I have alopecia areata and lost so much of my hair when my last baby was around 1 years old. It was one of the worst experiences of my life. I ended up seeing a highly regarded dermatologist who specializes in hair loss and she said it was related to stress and low iron, that my ferratin should be at 70 to stop shedding! I take iron everyday and my highest level so far is 26! It’s a real battle and it’s so stressful. And on top of that they say stress is a big cause! My hair is finally growing back in lately and so many people comment on it. I just think it’s best not to comment on other people’s hair. It’s a real sensitive topic for some.

    • Maddie says:

      Can you recommend a dermatologist? I’m 29 and balding badly all over. You can see large patches of my scalp on the sides of my head when I pull back my hair.

  18. LittlefishMom says:

    Whats RTT???? She ruined her face. She looks like a different person. Sorry to say.

  19. Marianne says:

    Im 28 and have already started experiencing thinning hair. I started taking biotin pills to help and I try and do hair masks often to help with further breakage. Its not to the point where I have noticeable bald patches but its definitely a scary feeling when you pull out a clump of hair out. Im not sure what I would do if it got worse. Wigs (at least good wigs) aren’t exactly cheap.

    • Mabsinthe says:

      Rubbing some miconazole nitrate cream into your scalp at night will fill in gaps, and jumpstart new growth. Just commit to doing it for a month before you decide whether it’s working. It will give you a necessary self esteem boost when dealing with this. It can be so hard going at it with vitamins alone.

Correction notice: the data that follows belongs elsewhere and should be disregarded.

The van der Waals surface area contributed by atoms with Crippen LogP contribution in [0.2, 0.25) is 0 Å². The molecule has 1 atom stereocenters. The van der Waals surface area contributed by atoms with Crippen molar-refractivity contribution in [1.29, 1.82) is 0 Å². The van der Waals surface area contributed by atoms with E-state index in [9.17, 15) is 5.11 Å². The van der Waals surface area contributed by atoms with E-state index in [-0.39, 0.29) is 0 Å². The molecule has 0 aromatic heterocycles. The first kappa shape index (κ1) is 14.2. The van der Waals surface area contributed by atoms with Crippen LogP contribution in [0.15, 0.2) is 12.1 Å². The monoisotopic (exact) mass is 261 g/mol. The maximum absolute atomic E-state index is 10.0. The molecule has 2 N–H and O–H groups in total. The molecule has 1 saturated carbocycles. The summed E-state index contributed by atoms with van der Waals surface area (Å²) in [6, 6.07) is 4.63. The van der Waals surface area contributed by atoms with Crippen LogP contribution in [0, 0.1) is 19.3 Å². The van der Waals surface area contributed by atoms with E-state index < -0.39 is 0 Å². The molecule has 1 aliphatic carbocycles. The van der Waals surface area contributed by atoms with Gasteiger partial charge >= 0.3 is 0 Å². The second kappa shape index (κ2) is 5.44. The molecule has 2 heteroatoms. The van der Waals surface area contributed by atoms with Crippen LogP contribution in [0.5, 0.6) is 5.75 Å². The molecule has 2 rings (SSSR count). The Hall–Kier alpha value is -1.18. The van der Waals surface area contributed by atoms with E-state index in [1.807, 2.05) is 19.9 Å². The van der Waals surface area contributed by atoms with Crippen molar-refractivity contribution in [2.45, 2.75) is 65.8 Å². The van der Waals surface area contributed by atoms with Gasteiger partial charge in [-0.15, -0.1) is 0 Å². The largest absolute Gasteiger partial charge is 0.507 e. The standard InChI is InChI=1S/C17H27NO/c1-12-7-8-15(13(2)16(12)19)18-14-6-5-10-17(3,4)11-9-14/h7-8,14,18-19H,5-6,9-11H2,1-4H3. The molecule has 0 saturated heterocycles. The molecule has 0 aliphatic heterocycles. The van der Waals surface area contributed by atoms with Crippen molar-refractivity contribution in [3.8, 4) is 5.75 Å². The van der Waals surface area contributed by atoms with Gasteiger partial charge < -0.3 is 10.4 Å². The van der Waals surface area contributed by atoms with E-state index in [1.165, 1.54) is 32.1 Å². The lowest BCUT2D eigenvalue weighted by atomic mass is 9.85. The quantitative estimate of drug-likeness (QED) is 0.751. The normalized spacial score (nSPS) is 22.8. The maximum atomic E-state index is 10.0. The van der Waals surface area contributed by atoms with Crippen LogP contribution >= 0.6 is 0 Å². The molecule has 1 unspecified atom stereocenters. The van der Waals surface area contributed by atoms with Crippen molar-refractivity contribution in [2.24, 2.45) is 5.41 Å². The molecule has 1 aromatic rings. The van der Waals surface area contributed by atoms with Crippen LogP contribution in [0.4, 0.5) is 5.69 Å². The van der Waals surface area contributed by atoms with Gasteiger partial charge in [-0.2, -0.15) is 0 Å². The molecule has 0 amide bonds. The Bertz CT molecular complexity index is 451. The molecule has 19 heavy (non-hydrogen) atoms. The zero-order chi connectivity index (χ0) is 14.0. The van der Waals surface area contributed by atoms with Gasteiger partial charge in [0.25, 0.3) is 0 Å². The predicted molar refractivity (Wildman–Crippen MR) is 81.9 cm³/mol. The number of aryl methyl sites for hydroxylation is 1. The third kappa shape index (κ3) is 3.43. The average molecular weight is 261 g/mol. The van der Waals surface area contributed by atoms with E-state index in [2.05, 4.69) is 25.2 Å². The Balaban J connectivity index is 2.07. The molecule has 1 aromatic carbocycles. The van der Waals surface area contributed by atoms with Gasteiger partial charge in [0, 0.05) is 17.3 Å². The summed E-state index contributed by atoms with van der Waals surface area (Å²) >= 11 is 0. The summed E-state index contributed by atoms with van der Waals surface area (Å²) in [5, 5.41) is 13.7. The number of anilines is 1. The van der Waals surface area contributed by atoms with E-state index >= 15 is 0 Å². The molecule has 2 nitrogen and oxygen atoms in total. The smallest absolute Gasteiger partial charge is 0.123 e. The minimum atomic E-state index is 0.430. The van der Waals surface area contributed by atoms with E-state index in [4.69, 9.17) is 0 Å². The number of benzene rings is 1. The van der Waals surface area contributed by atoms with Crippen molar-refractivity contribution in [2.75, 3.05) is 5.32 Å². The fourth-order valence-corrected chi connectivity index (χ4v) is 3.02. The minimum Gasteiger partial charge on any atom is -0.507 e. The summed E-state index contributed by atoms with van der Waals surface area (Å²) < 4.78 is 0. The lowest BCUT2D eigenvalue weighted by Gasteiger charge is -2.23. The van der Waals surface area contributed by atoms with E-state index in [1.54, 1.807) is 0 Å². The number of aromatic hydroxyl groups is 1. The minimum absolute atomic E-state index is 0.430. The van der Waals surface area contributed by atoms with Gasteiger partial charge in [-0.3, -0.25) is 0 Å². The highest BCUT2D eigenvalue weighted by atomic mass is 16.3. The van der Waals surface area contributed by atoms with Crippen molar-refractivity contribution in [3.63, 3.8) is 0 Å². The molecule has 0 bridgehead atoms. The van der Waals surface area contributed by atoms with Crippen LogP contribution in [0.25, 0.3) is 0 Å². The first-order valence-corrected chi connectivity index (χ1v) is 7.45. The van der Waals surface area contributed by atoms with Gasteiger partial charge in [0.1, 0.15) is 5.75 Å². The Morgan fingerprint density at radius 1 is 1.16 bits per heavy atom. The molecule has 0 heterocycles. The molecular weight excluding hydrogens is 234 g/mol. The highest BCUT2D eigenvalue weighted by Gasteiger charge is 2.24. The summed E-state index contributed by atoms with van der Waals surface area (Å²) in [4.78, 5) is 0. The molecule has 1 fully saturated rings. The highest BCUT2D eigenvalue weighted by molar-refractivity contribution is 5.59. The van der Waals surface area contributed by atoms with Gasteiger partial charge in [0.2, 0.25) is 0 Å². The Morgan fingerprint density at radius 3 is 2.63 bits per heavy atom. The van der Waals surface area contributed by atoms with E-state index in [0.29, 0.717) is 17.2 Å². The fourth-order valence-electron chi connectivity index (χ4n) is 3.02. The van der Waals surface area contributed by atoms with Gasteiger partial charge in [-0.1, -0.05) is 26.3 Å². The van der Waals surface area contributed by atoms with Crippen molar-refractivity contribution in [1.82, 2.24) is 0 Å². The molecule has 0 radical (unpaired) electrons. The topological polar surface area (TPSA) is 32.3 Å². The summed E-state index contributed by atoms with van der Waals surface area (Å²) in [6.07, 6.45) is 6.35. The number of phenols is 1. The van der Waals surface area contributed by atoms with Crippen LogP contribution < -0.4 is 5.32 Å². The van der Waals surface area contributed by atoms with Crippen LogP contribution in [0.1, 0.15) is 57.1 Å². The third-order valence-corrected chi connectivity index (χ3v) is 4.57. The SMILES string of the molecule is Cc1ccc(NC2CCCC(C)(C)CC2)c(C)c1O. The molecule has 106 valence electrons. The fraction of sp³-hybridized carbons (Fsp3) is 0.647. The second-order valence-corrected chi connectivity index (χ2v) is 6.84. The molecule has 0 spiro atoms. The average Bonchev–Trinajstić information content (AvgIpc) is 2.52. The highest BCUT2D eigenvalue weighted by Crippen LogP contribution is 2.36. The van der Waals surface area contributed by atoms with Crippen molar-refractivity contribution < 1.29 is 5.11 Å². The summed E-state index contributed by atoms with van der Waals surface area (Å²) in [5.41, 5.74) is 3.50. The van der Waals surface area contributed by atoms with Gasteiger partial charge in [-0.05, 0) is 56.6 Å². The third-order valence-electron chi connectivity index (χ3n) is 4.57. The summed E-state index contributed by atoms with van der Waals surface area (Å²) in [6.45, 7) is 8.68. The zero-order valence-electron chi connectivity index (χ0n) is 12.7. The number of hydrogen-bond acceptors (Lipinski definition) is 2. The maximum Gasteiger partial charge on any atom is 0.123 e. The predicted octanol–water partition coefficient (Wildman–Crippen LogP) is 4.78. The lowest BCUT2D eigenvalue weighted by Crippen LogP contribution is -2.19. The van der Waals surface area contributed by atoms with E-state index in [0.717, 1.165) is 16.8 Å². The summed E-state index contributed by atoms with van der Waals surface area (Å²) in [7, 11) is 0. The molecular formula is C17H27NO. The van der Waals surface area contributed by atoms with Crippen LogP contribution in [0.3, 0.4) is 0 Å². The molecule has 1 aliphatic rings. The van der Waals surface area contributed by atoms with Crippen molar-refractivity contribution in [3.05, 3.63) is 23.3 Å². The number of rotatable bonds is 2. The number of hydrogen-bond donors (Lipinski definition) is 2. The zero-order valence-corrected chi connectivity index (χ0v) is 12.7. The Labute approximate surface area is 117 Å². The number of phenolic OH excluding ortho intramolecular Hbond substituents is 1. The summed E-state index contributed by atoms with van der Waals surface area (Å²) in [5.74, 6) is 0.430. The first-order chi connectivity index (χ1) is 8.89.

• Mia C says:

        I just looked that up. It’s a vaginal anti-fungal cream? Are you sure that’s what you meant and that it works?

  20. SJhere says:

    To everyone here who is posting these lovely, helpful suggestions, I want to say thank you!
    It’s nice to see kindness and understanding on the Net.

    My .02, the older I get I find I simply aim for clean, comfy, easy in most areas of my life.
    If I could get back all the $$ I’ve spent on hair color, perms, highlights and makeup from my 20-40’s, I could likely retire early. I’m seriously considering a short almost shaved head for my 60th birthday gift to myself. 🙂 It just seems like it would be so dang easy! 🙂

  21. Mia C says:

    I’ve lost a lot of hair lately too. She looks wonderful. But it’s a real b-word to lose your hair.

  22. Luci Lu says:

    You can buy wigs to hide bad hair cuts. She’s just rocking some head wraps…and they look cool. To me, it looks like she got some plastic surgery/cheek implant work done….and her face hasn’t completely “settled”.

  23. Pandy says:

    So many ladies with alopecia on this site! That must be so difficult as the posters are right, hair is a big identifier for most of us. I have a GF just hitting perimenopause who has been diagnosed with alopecia. She wore wraps for a while, now she wears a wig full time. I think she’s with the wrong guy and is super stressed because of it but she will not go back to dating and can’t see who would be any better than this boyfriend …